The pandemic has hit three-quarters of London’s Jewish community hard according to a report, triggering mental health worries in more than half of those it surveyed.
The poll, taken by Work Avenue, represents “a cross-section of British Jews” and shows the impact of Covid-19, with 50 percent worse off financially than before the coronavirus hit the economy.
Three-quarters have seen employment or business suffer, with 52 percent saying employment or business worries caused mental health difficulties. Only 25 percent avoided any problems at all.
“These statistics are shocking, but not that surprising,” said Work Avenue’s chief executive Debbie Sheldon. “Half of those we asked, within our Jewish community, are now financially worse off than before the pandemic and a similar number have struggled with mental health because of it.”
In findings similar to those of a survey commissioned by the Institute for Jewish Policy Research, one in ten reported being better off as a result of the pandemic, and in a glimmer of good news, more than a third said they felt optimistic about the future.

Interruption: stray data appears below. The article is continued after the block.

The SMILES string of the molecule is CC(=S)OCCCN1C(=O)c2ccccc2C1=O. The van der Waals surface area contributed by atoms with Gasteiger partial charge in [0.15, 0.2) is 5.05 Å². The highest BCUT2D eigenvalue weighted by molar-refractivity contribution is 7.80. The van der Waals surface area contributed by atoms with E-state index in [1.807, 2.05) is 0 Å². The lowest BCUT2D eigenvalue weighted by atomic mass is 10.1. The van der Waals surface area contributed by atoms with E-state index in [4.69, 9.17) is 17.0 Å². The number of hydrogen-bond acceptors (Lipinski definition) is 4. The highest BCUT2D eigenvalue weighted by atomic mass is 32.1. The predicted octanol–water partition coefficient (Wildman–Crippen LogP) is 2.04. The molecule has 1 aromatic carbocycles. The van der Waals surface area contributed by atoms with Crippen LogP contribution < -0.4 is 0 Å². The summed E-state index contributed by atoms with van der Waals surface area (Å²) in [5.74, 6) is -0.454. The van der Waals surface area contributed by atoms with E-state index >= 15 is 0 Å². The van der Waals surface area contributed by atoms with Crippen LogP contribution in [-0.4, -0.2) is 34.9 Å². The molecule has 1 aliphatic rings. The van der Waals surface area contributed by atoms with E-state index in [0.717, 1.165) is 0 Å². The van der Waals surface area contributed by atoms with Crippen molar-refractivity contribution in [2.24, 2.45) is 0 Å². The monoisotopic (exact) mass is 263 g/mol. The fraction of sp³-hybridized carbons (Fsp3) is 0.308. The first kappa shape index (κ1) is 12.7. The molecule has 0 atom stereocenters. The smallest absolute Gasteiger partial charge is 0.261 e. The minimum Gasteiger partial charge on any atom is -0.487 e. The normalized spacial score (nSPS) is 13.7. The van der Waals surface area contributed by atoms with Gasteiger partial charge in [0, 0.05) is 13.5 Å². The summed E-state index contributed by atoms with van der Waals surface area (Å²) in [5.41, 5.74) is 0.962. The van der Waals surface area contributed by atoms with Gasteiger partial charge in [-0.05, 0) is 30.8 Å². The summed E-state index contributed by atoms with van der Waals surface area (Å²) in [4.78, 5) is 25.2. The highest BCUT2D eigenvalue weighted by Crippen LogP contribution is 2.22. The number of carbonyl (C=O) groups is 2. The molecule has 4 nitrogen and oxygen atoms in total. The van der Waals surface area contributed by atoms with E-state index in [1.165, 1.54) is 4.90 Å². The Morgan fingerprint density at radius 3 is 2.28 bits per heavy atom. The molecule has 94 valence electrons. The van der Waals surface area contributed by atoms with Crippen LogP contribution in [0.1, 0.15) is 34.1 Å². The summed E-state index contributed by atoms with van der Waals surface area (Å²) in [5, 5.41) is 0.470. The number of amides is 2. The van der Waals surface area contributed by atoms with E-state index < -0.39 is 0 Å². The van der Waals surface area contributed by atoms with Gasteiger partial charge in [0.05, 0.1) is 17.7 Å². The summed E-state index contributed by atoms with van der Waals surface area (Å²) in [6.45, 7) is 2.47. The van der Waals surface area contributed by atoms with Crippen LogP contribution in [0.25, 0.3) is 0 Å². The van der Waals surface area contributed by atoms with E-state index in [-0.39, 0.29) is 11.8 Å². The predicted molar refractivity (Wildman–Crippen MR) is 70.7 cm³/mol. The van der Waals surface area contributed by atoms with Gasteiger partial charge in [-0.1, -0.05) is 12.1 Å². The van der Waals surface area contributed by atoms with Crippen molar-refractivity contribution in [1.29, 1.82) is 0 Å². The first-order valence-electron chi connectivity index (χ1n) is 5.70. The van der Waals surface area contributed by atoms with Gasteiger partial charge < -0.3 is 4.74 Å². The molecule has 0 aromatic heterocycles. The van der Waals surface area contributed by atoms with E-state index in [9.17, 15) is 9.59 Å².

However, residual issues may be felt for years, said Laurie Rackind, chief executive of mental health charity Jami.
“This pandemic has dramatically changed the way we live and, for many of us, has had a detrimental effect on our mental health and wellbeing,” he said. “Health and economic pressures combined with uncertainty and social restrictions have ensured that the mental health impact of Covid will be felt long after the physical threat disappears.
“Raising awareness and promoting conversations around mental health is a vital step to ensuring those who need support will get it.”
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